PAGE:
- Manufacturing of illicit brews is run by powerful cartels and the retailers are just minor players.
- The police and provincial administration are known to daily collect protection fees at the sale points and only act when deaths occur.
Once again, uncertified alcohol has claimed the lives of Kenyans.
The death toll in the Kirinyaga killer brew tragedy stands at 13, and more could succumb.
Politicians, the police and national and county government officials will climb on rooftops and declare how they will crack down on the brewers.
This will be followed by cosmetic arrests, suspects will appear in court but before you blink they will be out on bond and continue doing what they know best.
Manufacturing of illicit brews is run by powerful cartels and the retailers are just minor players.
Importers and distillers of ethanol, the police, provincial, administration, county officials and, to some extent, the Judiciary are players.
Kenya's ethanol production mainly targets industrial users but it often ends up in the hands of killer brewers.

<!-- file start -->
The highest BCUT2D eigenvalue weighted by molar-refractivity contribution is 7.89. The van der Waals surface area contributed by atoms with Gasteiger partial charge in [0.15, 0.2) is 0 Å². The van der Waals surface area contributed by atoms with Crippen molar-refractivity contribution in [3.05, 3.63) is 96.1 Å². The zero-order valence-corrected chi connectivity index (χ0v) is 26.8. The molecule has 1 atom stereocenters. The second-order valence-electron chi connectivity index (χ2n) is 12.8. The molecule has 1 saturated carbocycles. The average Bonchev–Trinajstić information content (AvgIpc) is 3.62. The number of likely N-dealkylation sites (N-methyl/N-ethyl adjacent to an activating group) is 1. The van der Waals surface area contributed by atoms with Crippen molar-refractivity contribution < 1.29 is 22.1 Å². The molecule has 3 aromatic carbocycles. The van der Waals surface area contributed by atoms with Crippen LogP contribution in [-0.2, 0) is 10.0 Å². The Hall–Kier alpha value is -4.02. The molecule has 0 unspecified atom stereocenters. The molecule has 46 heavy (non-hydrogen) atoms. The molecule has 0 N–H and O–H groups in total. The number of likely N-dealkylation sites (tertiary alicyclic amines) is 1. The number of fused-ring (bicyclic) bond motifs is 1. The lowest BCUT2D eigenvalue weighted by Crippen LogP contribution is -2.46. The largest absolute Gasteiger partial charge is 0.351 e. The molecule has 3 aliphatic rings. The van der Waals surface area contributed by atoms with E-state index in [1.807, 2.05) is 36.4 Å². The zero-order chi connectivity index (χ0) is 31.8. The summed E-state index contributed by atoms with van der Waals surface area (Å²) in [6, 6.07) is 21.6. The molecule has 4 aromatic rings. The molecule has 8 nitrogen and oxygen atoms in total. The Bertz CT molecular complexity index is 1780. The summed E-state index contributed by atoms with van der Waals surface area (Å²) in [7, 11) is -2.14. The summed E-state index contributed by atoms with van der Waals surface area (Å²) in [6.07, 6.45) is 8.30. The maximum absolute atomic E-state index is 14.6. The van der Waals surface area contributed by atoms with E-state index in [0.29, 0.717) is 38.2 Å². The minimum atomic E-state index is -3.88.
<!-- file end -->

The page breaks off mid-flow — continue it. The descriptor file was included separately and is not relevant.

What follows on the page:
Does any state body seriously monitor ethanol manufacturing and sale?
The police and provincial administration are known to daily collect protection fees at the sale points and only act when deaths occur.
County Liquor Licensing Boards dish out licences with little care of whatever is stocked.
Is it time we packaged some of Kenya's traditional brews as a commercial venture to get rid of the illegal breweries?
Uganda has Waragi while Tanzania has Konyagi, both bottled under licence and hence meet set standards. Cases of alcohol deaths are minimal.
Busaa, muratina, kalovo and traditionally brewed chang'aa rarely kill. Why not commercially produce them to cater for the low-end alcohol market and stem deaths from the illegal killer brews?
Quote of the Day: “Because things are the way they are, things will not stay the way they are.”
The German poet and playwright was born on February 10, 1898